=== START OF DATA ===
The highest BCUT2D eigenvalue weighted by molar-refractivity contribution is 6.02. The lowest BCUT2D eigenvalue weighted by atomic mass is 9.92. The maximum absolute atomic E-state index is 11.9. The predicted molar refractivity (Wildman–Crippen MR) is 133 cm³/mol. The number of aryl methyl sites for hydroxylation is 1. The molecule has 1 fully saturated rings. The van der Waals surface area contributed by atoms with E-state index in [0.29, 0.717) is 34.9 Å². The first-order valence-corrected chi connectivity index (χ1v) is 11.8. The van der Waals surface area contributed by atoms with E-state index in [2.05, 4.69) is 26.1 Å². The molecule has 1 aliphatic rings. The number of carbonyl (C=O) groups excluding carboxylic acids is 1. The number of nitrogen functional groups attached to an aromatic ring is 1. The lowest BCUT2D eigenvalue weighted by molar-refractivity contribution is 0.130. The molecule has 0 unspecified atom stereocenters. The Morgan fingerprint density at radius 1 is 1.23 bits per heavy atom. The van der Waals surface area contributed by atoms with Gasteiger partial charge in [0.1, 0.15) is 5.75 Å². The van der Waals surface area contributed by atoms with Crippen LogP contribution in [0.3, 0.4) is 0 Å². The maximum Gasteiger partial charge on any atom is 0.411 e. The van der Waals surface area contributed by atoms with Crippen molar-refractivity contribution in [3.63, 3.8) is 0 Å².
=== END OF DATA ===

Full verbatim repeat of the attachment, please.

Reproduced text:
The highest BCUT2D eigenvalue weighted by molar-refractivity contribution is 6.02. The lowest BCUT2D eigenvalue weighted by atomic mass is 9.92. The maximum absolute atomic E-state index is 11.9. The predicted molar refractivity (Wildman–Crippen MR) is 133 cm³/mol. The number of aryl methyl sites for hydroxylation is 1. The molecule has 1 fully saturated rings. The van der Waals surface area contributed by atoms with E-state index in [0.29, 0.717) is 34.9 Å². The first-order valence-corrected chi connectivity index (χ1v) is 11.8. The van der Waals surface area contributed by atoms with E-state index in [2.05, 4.69) is 26.1 Å². The molecule has 1 aliphatic rings. The number of carbonyl (C=O) groups excluding carboxylic acids is 1. The number of nitrogen functional groups attached to an aromatic ring is 1. The lowest BCUT2D eigenvalue weighted by molar-refractivity contribution is 0.130. The molecule has 0 unspecified atom stereocenters. The Morgan fingerprint density at radius 1 is 1.23 bits per heavy atom. The van der Waals surface area contributed by atoms with Gasteiger partial charge in [0.1, 0.15) is 5.75 Å². The van der Waals surface area contributed by atoms with Crippen LogP contribution in [0.3, 0.4) is 0 Å². The maximum Gasteiger partial charge on any atom is 0.411 e. The van der Waals surface area contributed by atoms with Crippen molar-refractivity contribution in [3.63, 3.8) is 0 Å².